Aria, man and the will to reach for the sky as a metaphor for an irrepressible instinct.

A mythological character, Icarus, had dared to challenge the gods by building wax wings that melted miserably near the sun. A yearning that never died down, with so many projects conceived by brilliant minds that remained on paper until 19 September 1783, the day when the first aerostatic balloon hovered over Versailles.
“Aria is musical air, a detachment from the ground - explains Velasco Vitali - The hot air balloon is the first flight project, still existing and practiced. A metaphor of freedom and an invitation to look at the world from above. The hot air balloon is the simplest flying machine ever built by man. Well-sewn fabrics, a basket, hot air and weights to drop on your way, only in this way can an adventure begin. It is also a symbolic representation of the deadlift and is connected to an innate desire to fly, which is the only true action capable of contradicting our natural dimension of anchoring to the ground. Connected to the idea of the aerostatic journey is a call for a slow detachment from the earth towards freedom. During the ascent, however, we will discover that our real interest is not in infinite space of the sky, but in the earth seen from another point of view. We will suddenly come to see it as a vast territory free from the boundaries we had set. The expansion of the concept of freedom becomes amplified as the distance from the ground increases. Duchamp captured the air of Paris in a glass ampoule, perhaps with the precise intention of materializing what is elusive and trying to transform the air into a work of art. as if the freest of thoughts could be anchored to the reality and delivered – wrapped - within everyone's reach. To be ready to reopen when needed to satisfy a desire for flight and freedom. Like music, an air”.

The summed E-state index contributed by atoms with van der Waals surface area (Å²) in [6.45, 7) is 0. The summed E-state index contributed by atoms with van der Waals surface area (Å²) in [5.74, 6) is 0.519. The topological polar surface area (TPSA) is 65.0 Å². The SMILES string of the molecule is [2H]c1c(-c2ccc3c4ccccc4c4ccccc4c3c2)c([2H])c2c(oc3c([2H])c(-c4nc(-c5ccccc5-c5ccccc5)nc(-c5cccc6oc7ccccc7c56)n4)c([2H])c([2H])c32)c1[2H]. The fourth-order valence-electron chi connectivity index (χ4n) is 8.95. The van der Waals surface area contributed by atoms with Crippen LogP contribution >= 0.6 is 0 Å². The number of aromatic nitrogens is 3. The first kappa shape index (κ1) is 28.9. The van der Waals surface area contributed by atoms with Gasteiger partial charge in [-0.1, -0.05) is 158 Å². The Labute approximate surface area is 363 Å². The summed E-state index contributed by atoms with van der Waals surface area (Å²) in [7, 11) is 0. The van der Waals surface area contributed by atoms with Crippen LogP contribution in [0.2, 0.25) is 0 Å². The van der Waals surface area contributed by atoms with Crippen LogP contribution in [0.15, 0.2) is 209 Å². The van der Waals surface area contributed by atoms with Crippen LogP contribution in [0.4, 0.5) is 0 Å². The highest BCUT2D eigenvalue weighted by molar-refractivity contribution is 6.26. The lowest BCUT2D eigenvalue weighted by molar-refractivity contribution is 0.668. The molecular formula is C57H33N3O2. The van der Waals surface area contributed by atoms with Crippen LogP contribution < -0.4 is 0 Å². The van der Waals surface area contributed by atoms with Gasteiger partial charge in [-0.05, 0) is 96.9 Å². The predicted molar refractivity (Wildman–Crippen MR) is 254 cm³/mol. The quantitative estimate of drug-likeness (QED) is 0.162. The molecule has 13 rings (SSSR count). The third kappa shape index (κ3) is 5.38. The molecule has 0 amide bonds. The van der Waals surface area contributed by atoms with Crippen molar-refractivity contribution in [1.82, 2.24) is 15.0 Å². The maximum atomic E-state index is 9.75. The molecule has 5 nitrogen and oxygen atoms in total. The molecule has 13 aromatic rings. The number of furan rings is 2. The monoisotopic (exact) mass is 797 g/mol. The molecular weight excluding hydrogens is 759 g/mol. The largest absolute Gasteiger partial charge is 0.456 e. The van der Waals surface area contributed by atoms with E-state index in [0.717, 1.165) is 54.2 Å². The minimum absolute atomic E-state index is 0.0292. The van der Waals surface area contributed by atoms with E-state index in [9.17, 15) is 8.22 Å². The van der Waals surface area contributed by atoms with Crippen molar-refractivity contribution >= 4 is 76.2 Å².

In Memorial do convento by José Saramago, Father Bartolomeu Lourenço de Gusmão, a victim of the Inquisition, wants to build an aerostat mixing science and mysticism "made of sun, shadow, closed clouds, magnets and iron plates" to achieve freedom.
Father Bartolomeu is a real character who was nicknamed "flyer" precisely because at the beginning of the eighteenth century (a few decades before the Montgolfier brothers) he managed to lift some medium-sized balloons from the ground.